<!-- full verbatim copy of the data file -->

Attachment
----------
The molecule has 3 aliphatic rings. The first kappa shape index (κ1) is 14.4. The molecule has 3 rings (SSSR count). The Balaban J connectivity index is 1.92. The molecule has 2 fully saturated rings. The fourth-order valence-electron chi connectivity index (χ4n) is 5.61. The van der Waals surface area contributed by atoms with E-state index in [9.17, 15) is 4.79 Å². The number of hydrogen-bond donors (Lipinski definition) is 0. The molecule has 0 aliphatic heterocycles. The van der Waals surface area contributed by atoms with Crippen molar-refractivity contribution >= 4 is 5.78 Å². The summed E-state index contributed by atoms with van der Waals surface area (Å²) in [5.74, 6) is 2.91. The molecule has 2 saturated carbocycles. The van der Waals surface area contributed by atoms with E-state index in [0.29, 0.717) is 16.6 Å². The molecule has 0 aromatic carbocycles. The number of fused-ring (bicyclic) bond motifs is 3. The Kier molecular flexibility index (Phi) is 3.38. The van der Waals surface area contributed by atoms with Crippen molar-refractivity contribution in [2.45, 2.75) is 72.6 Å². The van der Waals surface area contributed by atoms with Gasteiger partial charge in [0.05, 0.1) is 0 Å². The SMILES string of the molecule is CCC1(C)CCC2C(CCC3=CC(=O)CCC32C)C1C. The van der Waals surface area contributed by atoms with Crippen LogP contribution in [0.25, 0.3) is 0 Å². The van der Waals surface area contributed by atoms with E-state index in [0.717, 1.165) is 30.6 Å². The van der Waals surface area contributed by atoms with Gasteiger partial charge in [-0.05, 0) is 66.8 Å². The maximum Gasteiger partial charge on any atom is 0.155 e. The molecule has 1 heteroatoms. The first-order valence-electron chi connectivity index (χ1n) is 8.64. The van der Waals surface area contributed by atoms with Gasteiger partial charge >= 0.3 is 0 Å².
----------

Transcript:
The molecule has 3 aliphatic rings. The first kappa shape index (κ1) is 14.4. The molecule has 3 rings (SSSR count). The Balaban J connectivity index is 1.92. The molecule has 2 fully saturated rings. The fourth-order valence-electron chi connectivity index (χ4n) is 5.61. The van der Waals surface area contributed by atoms with E-state index in [9.17, 15) is 4.79 Å². The number of hydrogen-bond donors (Lipinski definition) is 0. The molecule has 0 aliphatic heterocycles. The van der Waals surface area contributed by atoms with Crippen molar-refractivity contribution >= 4 is 5.78 Å². The summed E-state index contributed by atoms with van der Waals surface area (Å²) in [5.74, 6) is 2.91. The molecule has 2 saturated carbocycles. The van der Waals surface area contributed by atoms with E-state index in [0.29, 0.717) is 16.6 Å². The molecule has 0 aromatic carbocycles. The number of fused-ring (bicyclic) bond motifs is 3. The Kier molecular flexibility index (Phi) is 3.38. The van der Waals surface area contributed by atoms with Crippen molar-refractivity contribution in [2.45, 2.75) is 72.6 Å². The van der Waals surface area contributed by atoms with Gasteiger partial charge in [0.05, 0.1) is 0 Å². The SMILES string of the molecule is CCC1(C)CCC2C(CCC3=CC(=O)CCC32C)C1C. The van der Waals surface area contributed by atoms with Crippen LogP contribution in [0.25, 0.3) is 0 Å². The van der Waals surface area contributed by atoms with E-state index in [0.717, 1.165) is 30.6 Å². The van der Waals surface area contributed by atoms with Gasteiger partial charge in [-0.05, 0) is 66.8 Å². The maximum Gasteiger partial charge on any atom is 0.155 e. The molecule has 1 heteroatoms. The first-order valence-electron chi connectivity index (χ1n) is 8.64. The van der Waals surface area contributed by atoms with Gasteiger partial charge >= 0.3 is 0 Å².